Suddenly it occurred to me, as a former trainer familiar with some of the nonsense that passes for continuous improvement efforts, that we were the victims of a corporate quality initiative. These poor nurses had been yanked out of service, yanked out of time that could’ve been spent training worthwhile skills like offering snacks and keeping people from dying, and run through some worthless quality course. “Find out the customer’s expectations,” I imagine they were told by a consultant, “and then find a way to exceed those expectations.”

As our silence continued, you could tell the nurse was starting to get embarrassed about the whole thing. She doubtless had a checklist on her clipboard reminding her to ask this question, lest she forget that one of her goals should be adequately caring patients. Maybe she thought about an earlier family who wanted to look up “excellence” on dictionary.com through their Blackberry, or the working-class parents who wanted to know “what they hell are you talking about? My kid is sick here.”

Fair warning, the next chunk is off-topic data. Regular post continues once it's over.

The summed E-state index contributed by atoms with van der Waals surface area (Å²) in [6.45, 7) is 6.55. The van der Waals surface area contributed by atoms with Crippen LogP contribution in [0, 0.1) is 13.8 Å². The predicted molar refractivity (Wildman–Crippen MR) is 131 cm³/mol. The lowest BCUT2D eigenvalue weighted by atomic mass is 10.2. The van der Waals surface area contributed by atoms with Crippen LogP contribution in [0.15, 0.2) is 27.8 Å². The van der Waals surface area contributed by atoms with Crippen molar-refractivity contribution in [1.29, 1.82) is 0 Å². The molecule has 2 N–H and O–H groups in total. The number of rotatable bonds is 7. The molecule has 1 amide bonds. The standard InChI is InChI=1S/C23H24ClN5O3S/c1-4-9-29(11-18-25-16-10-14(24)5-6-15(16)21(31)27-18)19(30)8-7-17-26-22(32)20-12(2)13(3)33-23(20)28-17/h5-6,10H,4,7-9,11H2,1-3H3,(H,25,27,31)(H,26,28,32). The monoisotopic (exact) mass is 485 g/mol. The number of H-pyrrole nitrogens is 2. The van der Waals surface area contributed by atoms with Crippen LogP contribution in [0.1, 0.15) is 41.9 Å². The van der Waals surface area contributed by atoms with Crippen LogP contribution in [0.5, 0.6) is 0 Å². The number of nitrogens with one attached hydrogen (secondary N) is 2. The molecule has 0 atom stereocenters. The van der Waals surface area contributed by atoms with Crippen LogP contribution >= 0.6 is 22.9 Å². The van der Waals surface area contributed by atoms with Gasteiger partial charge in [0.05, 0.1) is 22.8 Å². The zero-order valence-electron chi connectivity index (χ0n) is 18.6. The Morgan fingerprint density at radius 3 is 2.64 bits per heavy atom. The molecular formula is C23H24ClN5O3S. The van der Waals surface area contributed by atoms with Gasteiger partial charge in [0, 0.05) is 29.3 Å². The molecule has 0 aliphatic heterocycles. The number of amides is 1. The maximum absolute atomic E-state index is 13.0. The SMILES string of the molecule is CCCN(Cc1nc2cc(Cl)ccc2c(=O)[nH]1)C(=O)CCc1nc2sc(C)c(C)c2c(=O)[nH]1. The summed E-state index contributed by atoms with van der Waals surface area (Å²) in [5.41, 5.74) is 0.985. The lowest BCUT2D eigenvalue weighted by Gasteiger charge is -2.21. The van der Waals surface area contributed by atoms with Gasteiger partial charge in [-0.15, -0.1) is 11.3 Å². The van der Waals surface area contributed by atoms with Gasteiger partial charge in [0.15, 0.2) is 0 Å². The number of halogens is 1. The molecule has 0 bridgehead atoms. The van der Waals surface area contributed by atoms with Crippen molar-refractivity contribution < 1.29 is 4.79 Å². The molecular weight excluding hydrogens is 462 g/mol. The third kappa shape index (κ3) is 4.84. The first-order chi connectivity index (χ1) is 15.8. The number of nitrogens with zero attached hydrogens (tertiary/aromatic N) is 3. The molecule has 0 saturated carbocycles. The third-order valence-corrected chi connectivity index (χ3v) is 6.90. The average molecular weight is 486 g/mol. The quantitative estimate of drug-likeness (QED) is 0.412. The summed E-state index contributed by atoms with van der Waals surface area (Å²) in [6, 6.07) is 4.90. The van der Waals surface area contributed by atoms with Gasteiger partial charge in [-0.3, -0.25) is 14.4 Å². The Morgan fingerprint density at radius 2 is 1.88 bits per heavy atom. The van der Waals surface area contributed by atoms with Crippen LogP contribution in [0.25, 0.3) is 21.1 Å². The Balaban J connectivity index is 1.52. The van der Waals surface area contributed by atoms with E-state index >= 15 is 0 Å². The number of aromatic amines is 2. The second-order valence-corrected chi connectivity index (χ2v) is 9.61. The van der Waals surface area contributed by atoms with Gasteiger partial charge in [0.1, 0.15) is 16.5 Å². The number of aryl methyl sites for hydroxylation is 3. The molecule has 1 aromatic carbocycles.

“Um, I guess we’d consider our stay an excellent experience if we find out what’s wrong with our friend, and you can help us fix it,” I said. “And then maybe exceed our expectations a little as well.”

The nurse smiled broadly. Oh, that’s a great answer, I could see her thinking; it’s just like the one the consultant gave during his role-playing exercise. She scribbled it into her notes.

I was happy I could heal her discomfort.

When a body meets a body …

As I drove toward home last week, I feared I had made a wrong turn and somehow ended up in Juarez, Mexico. Lying in the gutter, just across the street from my house, appeared to be a lifeless corpse.

The subdivision homeowners’ association is going to absolutely freak. And they’ll think it’s my fault because it’s near my driveway. My annual dues are going through the roof after this.

When I got closer, the legs came into clearer focus. Poking out of the long beige pants were a pair of avocado green shoes. Odd, I thought, those colors don’t really coordinate very well.